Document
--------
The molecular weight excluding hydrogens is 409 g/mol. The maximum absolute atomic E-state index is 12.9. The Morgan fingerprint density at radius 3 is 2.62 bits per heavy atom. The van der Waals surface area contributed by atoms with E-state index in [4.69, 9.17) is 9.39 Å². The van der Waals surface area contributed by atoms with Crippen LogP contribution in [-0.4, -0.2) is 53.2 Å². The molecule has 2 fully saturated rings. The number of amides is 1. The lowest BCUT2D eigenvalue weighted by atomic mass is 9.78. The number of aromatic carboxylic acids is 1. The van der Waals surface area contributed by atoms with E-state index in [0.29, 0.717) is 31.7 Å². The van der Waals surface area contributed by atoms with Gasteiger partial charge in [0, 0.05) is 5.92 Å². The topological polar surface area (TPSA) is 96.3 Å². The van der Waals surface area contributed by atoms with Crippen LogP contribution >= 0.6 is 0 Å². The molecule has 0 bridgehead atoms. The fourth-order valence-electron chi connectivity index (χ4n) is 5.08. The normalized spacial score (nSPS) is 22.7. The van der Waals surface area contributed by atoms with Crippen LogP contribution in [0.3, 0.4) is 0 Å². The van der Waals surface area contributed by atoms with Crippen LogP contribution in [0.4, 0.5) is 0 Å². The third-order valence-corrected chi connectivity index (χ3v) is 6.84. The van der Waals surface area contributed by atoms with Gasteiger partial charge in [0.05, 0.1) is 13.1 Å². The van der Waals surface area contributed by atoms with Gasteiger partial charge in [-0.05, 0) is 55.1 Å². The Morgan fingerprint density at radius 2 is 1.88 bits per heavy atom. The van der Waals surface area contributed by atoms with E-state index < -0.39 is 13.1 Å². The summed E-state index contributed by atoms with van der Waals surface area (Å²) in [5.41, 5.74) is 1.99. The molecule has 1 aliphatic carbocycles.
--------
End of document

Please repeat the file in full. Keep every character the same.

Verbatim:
The molecular weight excluding hydrogens is 409 g/mol. The maximum absolute atomic E-state index is 12.9. The Morgan fingerprint density at radius 3 is 2.62 bits per heavy atom. The van der Waals surface area contributed by atoms with E-state index in [4.69, 9.17) is 9.39 Å². The van der Waals surface area contributed by atoms with Crippen LogP contribution in [-0.4, -0.2) is 53.2 Å². The molecule has 2 fully saturated rings. The number of amides is 1. The lowest BCUT2D eigenvalue weighted by atomic mass is 9.78. The number of aromatic carboxylic acids is 1. The van der Waals surface area contributed by atoms with E-state index in [0.29, 0.717) is 31.7 Å². The van der Waals surface area contributed by atoms with Gasteiger partial charge in [0, 0.05) is 5.92 Å². The topological polar surface area (TPSA) is 96.3 Å². The van der Waals surface area contributed by atoms with Crippen LogP contribution >= 0.6 is 0 Å². The molecule has 0 bridgehead atoms. The fourth-order valence-electron chi connectivity index (χ4n) is 5.08. The normalized spacial score (nSPS) is 22.7. The van der Waals surface area contributed by atoms with Crippen LogP contribution in [0.3, 0.4) is 0 Å². The van der Waals surface area contributed by atoms with Crippen LogP contribution in [0.4, 0.5) is 0 Å². The third-order valence-corrected chi connectivity index (χ3v) is 6.84. The van der Waals surface area contributed by atoms with Gasteiger partial charge in [0.05, 0.1) is 13.1 Å². The van der Waals surface area contributed by atoms with Gasteiger partial charge in [-0.05, 0) is 55.1 Å². The Morgan fingerprint density at radius 2 is 1.88 bits per heavy atom. The van der Waals surface area contributed by atoms with E-state index < -0.39 is 13.1 Å². The summed E-state index contributed by atoms with van der Waals surface area (Å²) in [5.41, 5.74) is 1.99. The molecule has 1 aliphatic carbocycles.